The death of Alexander the Great of Greece in 323 BCE led to the breakup of the Greek empire… The Land of Israel was thus sandwiched between two of the rivals and, for the next 125 years, Seleucids and Ptolemies battled for this prize.
[See Daniel 11:5-31 for a description of the battles between the Seleucid/Syrian kings of the north and the Ptolemaic/Egyptian kings of the south, and see here for a list of the rulers of the Seleucid and Ptolemaic dynasties. These were the bronze thighs of Nebuchadnezzar’s vision, after Greece transitioned from one territory (i.e. the belly) to four territories and then to two territories.]
The [Seleucids] finally won in 198 B.C. when Antiochus III defeated the Egyptians and incorporated Judea into his empire. Initially, he continued to allow the Jews autonomy, but after a stinging defeat at the hands of the Romans he began a program of Hellenization that threatened to force the Jews to abandon their monotheism for the Greeks’ paganism.
Antiochus backed down in the face of Jewish opposition to his effort to introduce idols in their temples, but his son, Antiochus IV, who inherited the throne in 176 B.C. resumed his father’s original policy without excepting the Jews. A brief Jewish rebellion only hardened his views and led him to outlaw central tenets of Judaism such as the Sabbath and circumcision, and defile the holy Temple by erecting an altar to the god Zeus, allowing the sacrifice of pigs, and opening the shrine to non-Jews.
The Jewish Hammer
Though many Jews had been seduced by the virtues of Hellenism, the extreme measures adopted by Antiochus helped unite the people. When a Greek official tried to force a priest named Mattathias to make a sacrifice to a pagan god, the Jew murdered the man. Predictably, Antiochus began reprisals, but in 167 BCE the Jews rose up behind Mattathias and his five sons and fought for their liberation.
The family of Mattathias became known as the Maccabees, from the Hebrew word for “hammer,” because they were said to strike hammer blows against their enemies. Jews refer to the Maccabees, but the family is more commonly known as the Hasmoneans.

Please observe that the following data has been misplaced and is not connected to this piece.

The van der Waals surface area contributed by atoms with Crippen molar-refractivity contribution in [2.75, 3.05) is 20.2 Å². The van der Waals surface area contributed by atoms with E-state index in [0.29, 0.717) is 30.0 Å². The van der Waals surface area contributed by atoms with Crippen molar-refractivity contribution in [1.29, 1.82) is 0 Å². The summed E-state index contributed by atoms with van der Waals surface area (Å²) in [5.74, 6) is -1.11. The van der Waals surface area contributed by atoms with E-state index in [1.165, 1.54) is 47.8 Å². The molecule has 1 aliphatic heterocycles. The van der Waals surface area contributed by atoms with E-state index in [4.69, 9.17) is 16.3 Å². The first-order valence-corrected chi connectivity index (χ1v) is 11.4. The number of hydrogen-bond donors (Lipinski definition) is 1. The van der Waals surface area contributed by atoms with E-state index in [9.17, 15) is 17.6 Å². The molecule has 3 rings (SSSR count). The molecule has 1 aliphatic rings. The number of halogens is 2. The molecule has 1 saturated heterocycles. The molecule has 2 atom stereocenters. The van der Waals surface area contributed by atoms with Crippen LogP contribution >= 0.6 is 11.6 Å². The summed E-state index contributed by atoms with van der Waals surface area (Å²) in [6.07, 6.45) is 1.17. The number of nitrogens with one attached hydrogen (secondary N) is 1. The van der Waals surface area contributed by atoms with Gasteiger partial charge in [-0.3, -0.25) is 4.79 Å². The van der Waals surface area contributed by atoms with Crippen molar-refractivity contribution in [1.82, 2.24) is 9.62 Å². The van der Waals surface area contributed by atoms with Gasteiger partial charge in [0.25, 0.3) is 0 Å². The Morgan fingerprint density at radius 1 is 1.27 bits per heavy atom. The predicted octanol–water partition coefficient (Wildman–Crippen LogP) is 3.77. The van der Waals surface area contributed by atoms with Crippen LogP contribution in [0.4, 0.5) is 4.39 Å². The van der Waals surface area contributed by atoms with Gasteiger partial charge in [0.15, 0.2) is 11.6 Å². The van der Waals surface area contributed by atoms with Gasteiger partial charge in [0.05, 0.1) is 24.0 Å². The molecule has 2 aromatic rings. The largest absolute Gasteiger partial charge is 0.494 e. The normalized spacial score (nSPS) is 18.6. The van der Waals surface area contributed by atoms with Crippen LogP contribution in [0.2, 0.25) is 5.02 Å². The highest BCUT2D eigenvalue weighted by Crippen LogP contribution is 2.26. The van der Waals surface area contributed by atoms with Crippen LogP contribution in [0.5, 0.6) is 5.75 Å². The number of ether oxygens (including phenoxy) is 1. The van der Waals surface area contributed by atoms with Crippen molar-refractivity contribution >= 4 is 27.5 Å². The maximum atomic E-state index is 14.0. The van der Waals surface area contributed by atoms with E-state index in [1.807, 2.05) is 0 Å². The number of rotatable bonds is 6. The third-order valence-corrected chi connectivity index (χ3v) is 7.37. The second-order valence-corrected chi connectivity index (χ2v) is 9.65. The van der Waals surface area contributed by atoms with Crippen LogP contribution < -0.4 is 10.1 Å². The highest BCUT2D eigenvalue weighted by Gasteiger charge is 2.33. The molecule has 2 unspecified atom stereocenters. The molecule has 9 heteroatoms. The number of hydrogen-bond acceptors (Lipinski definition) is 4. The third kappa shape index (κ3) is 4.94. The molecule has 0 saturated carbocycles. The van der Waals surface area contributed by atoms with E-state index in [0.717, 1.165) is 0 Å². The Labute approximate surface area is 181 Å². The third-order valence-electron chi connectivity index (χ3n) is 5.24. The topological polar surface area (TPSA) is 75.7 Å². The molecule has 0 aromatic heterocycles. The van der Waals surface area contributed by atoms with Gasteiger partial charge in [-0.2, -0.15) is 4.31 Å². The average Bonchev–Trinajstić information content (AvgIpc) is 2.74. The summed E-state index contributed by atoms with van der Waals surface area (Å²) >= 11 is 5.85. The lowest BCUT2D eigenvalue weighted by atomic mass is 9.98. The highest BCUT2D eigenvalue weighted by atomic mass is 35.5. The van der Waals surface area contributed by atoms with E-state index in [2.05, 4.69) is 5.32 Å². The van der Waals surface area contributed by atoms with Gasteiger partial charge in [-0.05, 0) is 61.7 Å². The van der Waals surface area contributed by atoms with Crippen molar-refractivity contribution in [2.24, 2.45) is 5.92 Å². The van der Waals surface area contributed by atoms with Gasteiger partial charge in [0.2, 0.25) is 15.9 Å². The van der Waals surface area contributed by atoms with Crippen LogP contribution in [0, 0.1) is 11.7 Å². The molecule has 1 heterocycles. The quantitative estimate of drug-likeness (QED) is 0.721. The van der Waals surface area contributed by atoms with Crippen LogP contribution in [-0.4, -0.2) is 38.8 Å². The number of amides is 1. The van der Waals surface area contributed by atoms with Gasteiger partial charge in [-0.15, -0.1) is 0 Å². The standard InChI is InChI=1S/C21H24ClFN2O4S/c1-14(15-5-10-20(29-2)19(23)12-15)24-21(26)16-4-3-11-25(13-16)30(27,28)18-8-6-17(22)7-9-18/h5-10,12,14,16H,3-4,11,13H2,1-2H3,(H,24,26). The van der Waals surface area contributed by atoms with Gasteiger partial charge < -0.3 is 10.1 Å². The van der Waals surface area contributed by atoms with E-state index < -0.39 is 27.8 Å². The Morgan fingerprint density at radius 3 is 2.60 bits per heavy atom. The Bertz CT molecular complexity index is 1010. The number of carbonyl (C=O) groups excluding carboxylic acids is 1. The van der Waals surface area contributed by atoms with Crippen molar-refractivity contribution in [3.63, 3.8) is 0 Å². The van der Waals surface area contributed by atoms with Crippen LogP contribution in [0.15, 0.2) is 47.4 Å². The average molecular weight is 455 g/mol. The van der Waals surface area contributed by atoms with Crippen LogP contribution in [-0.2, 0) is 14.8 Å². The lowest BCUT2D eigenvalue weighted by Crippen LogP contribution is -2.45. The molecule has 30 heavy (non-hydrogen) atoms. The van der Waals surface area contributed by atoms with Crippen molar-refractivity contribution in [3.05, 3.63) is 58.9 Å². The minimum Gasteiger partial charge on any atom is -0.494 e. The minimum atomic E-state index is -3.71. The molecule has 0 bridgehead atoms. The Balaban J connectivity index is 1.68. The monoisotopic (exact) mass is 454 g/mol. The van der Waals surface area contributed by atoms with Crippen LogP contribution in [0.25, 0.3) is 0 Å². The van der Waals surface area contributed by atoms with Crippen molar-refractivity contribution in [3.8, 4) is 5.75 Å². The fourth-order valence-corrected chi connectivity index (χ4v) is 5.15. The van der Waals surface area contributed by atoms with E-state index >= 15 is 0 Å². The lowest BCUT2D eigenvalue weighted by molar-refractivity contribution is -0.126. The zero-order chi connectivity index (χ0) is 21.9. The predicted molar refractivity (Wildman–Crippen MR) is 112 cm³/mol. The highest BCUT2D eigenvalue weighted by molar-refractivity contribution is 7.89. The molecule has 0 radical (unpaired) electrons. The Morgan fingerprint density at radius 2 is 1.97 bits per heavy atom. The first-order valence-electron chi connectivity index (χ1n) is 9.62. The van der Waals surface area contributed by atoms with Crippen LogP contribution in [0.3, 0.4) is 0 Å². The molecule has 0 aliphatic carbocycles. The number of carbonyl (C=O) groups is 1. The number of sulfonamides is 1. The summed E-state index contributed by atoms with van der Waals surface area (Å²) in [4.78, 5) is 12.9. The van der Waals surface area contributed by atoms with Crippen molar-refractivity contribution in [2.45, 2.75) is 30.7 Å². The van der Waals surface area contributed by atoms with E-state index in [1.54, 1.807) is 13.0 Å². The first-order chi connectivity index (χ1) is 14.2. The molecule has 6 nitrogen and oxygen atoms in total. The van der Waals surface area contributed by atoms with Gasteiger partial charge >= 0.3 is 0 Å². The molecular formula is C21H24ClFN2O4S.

Like other rulers before him, Antiochus underestimated the will and strength of his Jewish adversaries and sent a small force to put down the rebellion. When that was annihilated, he led a more powerful army into battle only to be defeated. In 164 BCE, Jerusalem was recaptured by the Maccabees and the Temple purified, an event that gave birth to the holiday of Chanukah [See Antiquities 12.7.7].
At this point, many Bible teachers say that dominance over Israel was transferred from Greece to Rome. Therefore, Greece was the third kingdom/beast and Rome was the fourth kingdom/beast in the visions of Nebuchadnezzar and Daniel. Here’s a typical example of this model:
Source: Facebook (Eschatological Escapades, September 1, 2016)
But is that really what happened? It’s not at all what happened. No such transfer took place. Dominion over Israel did not pass from Greece/Macedonia to Rome, which at the time was a republic. Something very different happened. Someone else obtained that dominion.
In the next post, we’ll examine the transition from the third kingdom to the fourth kingdom.
All of the posts in this series can be found at this page.
7 thoughts on “Daniel 2: Babylon, Medo-Persia, and Greece/Macedonia”
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I guess it is. 🙂 I plan to post the next part on Tuesday.
Just curious, are you a fellow student at Welton Academy, Adam?
Hi Michael. I’m not, but I have friends who are part of the academy. In the past I’ve also communicated with Jonathan Welton in a Facebook group that he started.
[…] the previous post, “Daniel 2: Babylon, Medo-Persia, and Greece/Macedonia,” we began to look at Daniel 2 and the image in Nebuchadnezzar’s dream that represented four […]
It would be helpful if you could add a link to the next post in the series at the end of each of the posts. For instance, in this article where you say “in the next post we will…” you may add a link to the next post.
I am infinitely blessed by this series as it has answered many of the questions I had in my mind for quite long.
Thanks and blessings,
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Thank you for this very good suggestion. It’s something I’ve done with another series at this site. I will add those links to the posts I have so far, and hopefully I’ll remember to do the same for future posts.
Thank you also for your great support so far for this series. I hope to resume posting soon. I’m not out of ideas, but I’ve lacked the time to continue putting things together. Blessings to you as well.